Care Costs Are All Over the Map
BOSTON — DAY-CARE costs vary across the United States, with metropolitan areas in the Northeast generally having the highest rates compared with other areas of the country, according to an October 1992 study conducted by Runzheimer International, a management-consulting firm based in Rochester, Wis.
The study found Boston to be the city with the highest day-care costs. Following Boston are Minneapolis, New York, Philadelphia, and Manchester, N.H., among a list of 10 cities.
One reason for the high rates in these cities is the generally higher cost of living compared with other areas, says Peter Packer, vice president of communications at Runzheimer International. "Everything in those places is more expensive - housing, goods and services, eating out in restaurants, and day care," Mr. Packer says.
According to the study, the 10 cities with the lowest day-care costs start with Jackson, Miss., and Salt Lake City. Those cities are followed by Casper, Wyo.; Mobile, Ala.; and Tucson, Ariz., among others.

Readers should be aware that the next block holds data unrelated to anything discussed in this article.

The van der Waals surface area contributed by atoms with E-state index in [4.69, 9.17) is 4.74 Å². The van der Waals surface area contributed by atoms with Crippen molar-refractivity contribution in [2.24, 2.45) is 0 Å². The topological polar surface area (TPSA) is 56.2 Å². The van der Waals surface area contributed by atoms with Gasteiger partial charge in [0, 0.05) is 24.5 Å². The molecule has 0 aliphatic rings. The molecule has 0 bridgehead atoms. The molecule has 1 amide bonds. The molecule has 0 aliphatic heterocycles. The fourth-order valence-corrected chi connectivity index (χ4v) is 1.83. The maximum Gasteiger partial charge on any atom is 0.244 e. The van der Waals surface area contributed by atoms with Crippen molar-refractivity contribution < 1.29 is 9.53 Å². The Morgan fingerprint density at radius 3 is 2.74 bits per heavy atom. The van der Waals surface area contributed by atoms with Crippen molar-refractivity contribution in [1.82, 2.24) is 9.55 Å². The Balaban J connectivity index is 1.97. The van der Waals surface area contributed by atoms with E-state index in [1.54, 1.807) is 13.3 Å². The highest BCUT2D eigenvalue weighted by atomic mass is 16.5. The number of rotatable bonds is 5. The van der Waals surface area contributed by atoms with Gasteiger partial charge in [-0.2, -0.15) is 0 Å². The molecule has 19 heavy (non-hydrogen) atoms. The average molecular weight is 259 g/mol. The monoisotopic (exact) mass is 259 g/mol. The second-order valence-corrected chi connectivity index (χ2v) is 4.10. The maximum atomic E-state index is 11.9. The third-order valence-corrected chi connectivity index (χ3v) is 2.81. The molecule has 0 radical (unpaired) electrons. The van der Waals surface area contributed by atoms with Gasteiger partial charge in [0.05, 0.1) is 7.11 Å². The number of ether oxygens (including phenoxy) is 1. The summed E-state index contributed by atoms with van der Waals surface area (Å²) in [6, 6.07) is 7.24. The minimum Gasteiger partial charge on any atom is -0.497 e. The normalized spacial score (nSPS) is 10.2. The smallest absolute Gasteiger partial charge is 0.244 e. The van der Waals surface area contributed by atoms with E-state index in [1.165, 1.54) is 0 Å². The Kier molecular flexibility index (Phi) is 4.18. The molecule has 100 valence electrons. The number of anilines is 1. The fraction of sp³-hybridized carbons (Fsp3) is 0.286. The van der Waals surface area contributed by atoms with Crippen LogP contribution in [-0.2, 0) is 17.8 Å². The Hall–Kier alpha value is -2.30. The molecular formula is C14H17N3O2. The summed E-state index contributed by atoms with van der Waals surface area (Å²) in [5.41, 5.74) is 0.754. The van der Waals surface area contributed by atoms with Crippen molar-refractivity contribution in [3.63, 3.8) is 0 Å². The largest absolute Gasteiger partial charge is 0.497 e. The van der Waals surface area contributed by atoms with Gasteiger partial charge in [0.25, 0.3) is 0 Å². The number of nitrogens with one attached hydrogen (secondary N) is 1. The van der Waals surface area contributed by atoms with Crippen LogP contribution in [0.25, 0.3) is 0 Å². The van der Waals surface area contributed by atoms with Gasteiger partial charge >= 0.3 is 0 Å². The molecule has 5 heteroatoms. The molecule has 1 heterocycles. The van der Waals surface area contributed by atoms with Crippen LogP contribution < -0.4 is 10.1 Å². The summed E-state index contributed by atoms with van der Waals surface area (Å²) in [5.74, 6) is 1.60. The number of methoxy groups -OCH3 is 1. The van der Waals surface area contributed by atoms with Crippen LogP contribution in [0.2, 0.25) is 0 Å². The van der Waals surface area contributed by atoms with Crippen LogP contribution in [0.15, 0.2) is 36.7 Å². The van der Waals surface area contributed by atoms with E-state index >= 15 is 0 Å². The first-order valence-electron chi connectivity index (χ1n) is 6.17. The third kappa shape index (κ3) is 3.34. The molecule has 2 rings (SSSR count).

The study found that in the Greater Boston area, the cost for a three-year-old child to stay in a for-profit day-care center averaged $122 per week. In Greater Minneapolis, it was $120 per week, and in New York City the cost was $118. The same service costs $46 in Jackson; $46 in Salt Lake City; $47 in Casper; $49 in Mobile; and $50 in Tucson, according to the study.
Types of child care also vary around the country. The Midwest has more family-day-care homes, while the South has a greater supply of day-care centers, according to Caroline Eichman, research director for Child Care Action Campaign in New York. Rural communities have fewer center-based facilities than do urban areas, she says.
Ms. Eichman also notes an overall shortage of infant and toddler care as well as care for disabled children in all parts of the country. These special forms of care are "a very expensive service to supply because you need more teachers for the children," she says. "You can't have one teacher caring for 10 infants at the same time. The demand is there. But the centers are uncertain if parents would pay the cost of this service, which would be quite high."